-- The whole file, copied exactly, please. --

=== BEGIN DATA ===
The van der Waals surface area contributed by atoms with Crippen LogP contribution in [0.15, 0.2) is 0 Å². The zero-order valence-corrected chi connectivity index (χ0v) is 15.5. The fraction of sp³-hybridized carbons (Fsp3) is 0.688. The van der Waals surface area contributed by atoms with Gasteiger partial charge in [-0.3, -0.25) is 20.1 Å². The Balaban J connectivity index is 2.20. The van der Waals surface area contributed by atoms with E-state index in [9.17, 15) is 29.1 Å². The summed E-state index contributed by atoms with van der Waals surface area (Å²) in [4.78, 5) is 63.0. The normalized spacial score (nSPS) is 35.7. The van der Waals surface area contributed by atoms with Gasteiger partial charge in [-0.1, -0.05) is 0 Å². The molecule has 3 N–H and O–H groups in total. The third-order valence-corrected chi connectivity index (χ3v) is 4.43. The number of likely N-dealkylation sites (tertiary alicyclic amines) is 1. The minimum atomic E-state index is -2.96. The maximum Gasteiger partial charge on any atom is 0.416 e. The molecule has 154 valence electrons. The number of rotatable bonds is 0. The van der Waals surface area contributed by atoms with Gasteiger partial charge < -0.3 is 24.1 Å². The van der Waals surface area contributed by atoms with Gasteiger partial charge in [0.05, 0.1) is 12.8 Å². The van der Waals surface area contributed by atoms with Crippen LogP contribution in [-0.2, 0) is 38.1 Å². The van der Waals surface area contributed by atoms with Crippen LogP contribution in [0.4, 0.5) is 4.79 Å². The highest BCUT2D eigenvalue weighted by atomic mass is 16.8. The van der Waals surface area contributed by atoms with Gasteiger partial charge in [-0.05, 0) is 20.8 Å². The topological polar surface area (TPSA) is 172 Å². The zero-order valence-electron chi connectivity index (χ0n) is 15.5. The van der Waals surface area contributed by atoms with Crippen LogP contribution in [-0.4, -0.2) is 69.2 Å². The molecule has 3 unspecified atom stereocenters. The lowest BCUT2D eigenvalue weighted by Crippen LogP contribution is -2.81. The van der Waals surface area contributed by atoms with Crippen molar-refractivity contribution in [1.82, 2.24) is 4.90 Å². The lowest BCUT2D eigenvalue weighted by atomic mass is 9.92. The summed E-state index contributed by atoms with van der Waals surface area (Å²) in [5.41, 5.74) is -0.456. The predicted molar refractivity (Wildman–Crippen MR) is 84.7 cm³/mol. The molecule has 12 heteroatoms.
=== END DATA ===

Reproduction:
The van der Waals surface area contributed by atoms with Crippen LogP contribution in [0.15, 0.2) is 0 Å². The zero-order valence-corrected chi connectivity index (χ0v) is 15.5. The fraction of sp³-hybridized carbons (Fsp3) is 0.688. The van der Waals surface area contributed by atoms with Gasteiger partial charge in [-0.3, -0.25) is 20.1 Å². The Balaban J connectivity index is 2.20. The van der Waals surface area contributed by atoms with E-state index in [9.17, 15) is 29.1 Å². The summed E-state index contributed by atoms with van der Waals surface area (Å²) in [4.78, 5) is 63.0. The normalized spacial score (nSPS) is 35.7. The van der Waals surface area contributed by atoms with Gasteiger partial charge in [-0.1, -0.05) is 0 Å². The molecule has 3 N–H and O–H groups in total. The third-order valence-corrected chi connectivity index (χ3v) is 4.43. The number of likely N-dealkylation sites (tertiary alicyclic amines) is 1. The minimum atomic E-state index is -2.96. The maximum Gasteiger partial charge on any atom is 0.416 e. The molecule has 154 valence electrons. The number of rotatable bonds is 0. The van der Waals surface area contributed by atoms with Gasteiger partial charge < -0.3 is 24.1 Å². The van der Waals surface area contributed by atoms with Gasteiger partial charge in [0.05, 0.1) is 12.8 Å². The van der Waals surface area contributed by atoms with Crippen LogP contribution in [-0.2, 0) is 38.1 Å². The van der Waals surface area contributed by atoms with Crippen LogP contribution in [0.4, 0.5) is 4.79 Å². The highest BCUT2D eigenvalue weighted by atomic mass is 16.8. The van der Waals surface area contributed by atoms with Gasteiger partial charge in [-0.05, 0) is 20.8 Å². The topological polar surface area (TPSA) is 172 Å². The zero-order valence-electron chi connectivity index (χ0n) is 15.5. The van der Waals surface area contributed by atoms with Crippen LogP contribution in [-0.4, -0.2) is 69.2 Å². The molecule has 3 unspecified atom stereocenters. The lowest BCUT2D eigenvalue weighted by Crippen LogP contribution is -2.81. The van der Waals surface area contributed by atoms with Crippen molar-refractivity contribution in [1.82, 2.24) is 4.90 Å². The lowest BCUT2D eigenvalue weighted by atomic mass is 9.92. The summed E-state index contributed by atoms with van der Waals surface area (Å²) in [5.41, 5.74) is -0.456. The predicted molar refractivity (Wildman–Crippen MR) is 84.7 cm³/mol. The molecule has 12 heteroatoms.